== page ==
What we need to learn from architecture when designing virtual spaces

When VR meets architecture

A few weeks ago I relaunched the podcast I run with an interview focusing on multisensory technologies. This week, I have Norwegian architect Kim Baumann Larsen discussing VR and architecture:

Kim has worked with VR and interactive technologies since the 1990s and draws from environmental psychology into his work. He gave a talk on the topic earlier in the year at the RealTime conference - check out Kim’s talk here:

Design as the rendering of intent

As with any design activity, if we define it as a process where the designers render their intent into the outcome, creating a virtual space is an output that goes through many considerations and choices.

If we pay more attention to how architects have deliberated on the nature of space, and how humans inhabit it, we become more conscious of those choices. We also arrive at a better place to think beyond conventional truths and start embracing less of the constraints snd forms that we have been accustomed to physical spaces.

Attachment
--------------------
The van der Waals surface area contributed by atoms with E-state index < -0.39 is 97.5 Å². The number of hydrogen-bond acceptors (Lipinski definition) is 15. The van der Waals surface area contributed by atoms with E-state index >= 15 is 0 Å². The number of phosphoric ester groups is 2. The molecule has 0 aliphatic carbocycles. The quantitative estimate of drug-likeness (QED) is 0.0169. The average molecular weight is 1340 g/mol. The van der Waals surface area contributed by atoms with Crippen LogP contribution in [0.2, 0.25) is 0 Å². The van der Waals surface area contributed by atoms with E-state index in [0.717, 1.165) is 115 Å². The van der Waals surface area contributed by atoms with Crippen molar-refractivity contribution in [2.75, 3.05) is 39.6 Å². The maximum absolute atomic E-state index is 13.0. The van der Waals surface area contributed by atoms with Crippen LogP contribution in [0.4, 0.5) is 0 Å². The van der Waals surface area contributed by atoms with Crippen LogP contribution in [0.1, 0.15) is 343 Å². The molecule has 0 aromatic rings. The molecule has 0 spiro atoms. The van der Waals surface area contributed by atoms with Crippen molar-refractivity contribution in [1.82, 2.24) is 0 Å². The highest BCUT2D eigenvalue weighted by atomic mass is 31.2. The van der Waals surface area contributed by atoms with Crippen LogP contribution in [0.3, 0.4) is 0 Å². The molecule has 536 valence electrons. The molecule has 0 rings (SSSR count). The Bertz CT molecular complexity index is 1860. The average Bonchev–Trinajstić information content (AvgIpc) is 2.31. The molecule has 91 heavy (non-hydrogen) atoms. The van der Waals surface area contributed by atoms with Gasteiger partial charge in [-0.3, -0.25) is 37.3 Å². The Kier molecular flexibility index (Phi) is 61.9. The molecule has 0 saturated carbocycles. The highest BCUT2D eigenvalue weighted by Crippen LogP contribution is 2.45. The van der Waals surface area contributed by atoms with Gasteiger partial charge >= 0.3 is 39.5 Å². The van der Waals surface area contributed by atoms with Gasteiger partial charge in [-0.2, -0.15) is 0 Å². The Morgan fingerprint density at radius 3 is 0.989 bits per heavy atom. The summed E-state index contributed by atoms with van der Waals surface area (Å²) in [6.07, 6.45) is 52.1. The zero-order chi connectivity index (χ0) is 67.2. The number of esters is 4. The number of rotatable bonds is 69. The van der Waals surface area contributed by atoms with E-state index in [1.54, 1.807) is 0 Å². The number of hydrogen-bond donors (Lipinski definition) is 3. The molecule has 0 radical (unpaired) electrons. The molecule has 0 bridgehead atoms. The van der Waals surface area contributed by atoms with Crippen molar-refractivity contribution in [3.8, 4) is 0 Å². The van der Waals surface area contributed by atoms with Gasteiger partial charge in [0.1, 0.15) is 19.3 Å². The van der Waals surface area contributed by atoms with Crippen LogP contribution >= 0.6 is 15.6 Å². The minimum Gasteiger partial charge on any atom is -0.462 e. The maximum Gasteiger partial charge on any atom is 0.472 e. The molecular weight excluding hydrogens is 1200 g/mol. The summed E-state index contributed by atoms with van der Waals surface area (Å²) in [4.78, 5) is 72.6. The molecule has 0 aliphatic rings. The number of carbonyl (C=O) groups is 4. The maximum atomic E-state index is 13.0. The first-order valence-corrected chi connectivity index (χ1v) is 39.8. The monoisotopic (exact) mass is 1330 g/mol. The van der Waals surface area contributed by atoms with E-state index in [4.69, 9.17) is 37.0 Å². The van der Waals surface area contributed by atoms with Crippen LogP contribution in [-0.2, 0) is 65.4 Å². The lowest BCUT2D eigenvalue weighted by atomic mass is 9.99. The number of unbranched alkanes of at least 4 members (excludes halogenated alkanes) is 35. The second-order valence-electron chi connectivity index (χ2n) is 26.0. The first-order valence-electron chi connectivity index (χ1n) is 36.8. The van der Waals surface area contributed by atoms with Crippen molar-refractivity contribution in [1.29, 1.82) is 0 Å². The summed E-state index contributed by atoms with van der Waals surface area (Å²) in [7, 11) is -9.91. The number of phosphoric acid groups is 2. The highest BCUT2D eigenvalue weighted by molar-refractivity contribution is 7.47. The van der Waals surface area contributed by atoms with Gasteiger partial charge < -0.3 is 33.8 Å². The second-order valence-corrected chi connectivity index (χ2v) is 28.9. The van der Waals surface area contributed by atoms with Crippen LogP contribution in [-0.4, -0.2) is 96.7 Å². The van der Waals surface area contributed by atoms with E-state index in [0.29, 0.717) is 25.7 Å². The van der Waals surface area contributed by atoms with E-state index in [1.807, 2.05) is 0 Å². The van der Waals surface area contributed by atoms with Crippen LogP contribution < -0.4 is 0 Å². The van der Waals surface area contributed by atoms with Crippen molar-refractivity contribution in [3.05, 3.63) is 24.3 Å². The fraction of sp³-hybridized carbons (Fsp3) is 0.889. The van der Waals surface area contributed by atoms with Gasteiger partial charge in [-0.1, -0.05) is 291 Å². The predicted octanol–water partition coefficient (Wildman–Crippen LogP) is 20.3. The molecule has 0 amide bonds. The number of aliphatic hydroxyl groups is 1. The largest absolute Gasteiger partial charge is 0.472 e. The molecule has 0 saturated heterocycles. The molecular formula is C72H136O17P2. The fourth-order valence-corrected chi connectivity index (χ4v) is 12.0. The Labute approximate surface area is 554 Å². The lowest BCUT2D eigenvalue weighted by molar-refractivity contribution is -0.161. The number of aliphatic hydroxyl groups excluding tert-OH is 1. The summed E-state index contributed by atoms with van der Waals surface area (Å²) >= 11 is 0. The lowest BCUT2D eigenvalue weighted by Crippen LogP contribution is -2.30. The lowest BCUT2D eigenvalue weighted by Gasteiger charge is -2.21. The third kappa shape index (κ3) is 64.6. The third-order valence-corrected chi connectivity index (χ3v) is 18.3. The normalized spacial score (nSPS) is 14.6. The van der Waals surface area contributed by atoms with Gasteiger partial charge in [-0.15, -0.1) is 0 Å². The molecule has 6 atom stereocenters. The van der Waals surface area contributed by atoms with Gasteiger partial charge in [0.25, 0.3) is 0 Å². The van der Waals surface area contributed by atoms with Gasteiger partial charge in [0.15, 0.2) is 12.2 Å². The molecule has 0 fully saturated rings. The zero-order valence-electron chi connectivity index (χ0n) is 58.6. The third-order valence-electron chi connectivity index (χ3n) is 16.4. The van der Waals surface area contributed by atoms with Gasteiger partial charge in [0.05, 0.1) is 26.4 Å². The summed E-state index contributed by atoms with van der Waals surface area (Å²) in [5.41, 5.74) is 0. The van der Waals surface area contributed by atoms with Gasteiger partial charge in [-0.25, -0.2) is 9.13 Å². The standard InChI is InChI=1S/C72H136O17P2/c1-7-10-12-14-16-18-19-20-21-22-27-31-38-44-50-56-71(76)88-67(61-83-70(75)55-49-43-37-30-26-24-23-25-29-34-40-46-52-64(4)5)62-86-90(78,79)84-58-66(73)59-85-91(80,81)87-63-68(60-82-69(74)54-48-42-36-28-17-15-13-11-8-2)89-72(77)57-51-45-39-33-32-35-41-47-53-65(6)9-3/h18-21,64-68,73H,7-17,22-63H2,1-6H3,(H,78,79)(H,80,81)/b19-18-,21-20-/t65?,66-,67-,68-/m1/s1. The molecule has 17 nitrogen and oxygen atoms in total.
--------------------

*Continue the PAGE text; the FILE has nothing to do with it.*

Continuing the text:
This does not mean abandoning cognitive and psychological principles around what makes a space us feel in a specific way and how we orientate ourselves to it.

Quite vice versa.

Shapes, colours, and peripheral vision

We can draw e.g from how different shapes and colours affect our sense of space, as discusses in his talk above and also writes about.

We discuss this in more detail in the podcast. For reading, I recommend a book by the Finnish architect Juhani Pallasmaa, The Eyes of the Skin: Architecture and the Senses, where he discusses the phenomenology of architecture and how thinking beyond sight is integral to a more nuanced premise for designing spaces we inhabit. Pallasmaa writes:

”The very essence of the lived experience is moulded by unconscious haptic imagery and unfocused peripheral vision. Focused vision confronts us with the world whereas peripheral vision envelops us in the flesh of the world.”

Just think what that might mean for designing VR spaces?

The answers are not obvious and certainly not trivial. I’d venture to say that we have been preoccupied with focused vision with VR. Architectural thinking gives us a more holistic framework for designing experiences of space.


Next week I will delve into this recent paper from Stanford University about motion tracking and data privacy, and design implications arising from that.

Stay safe,


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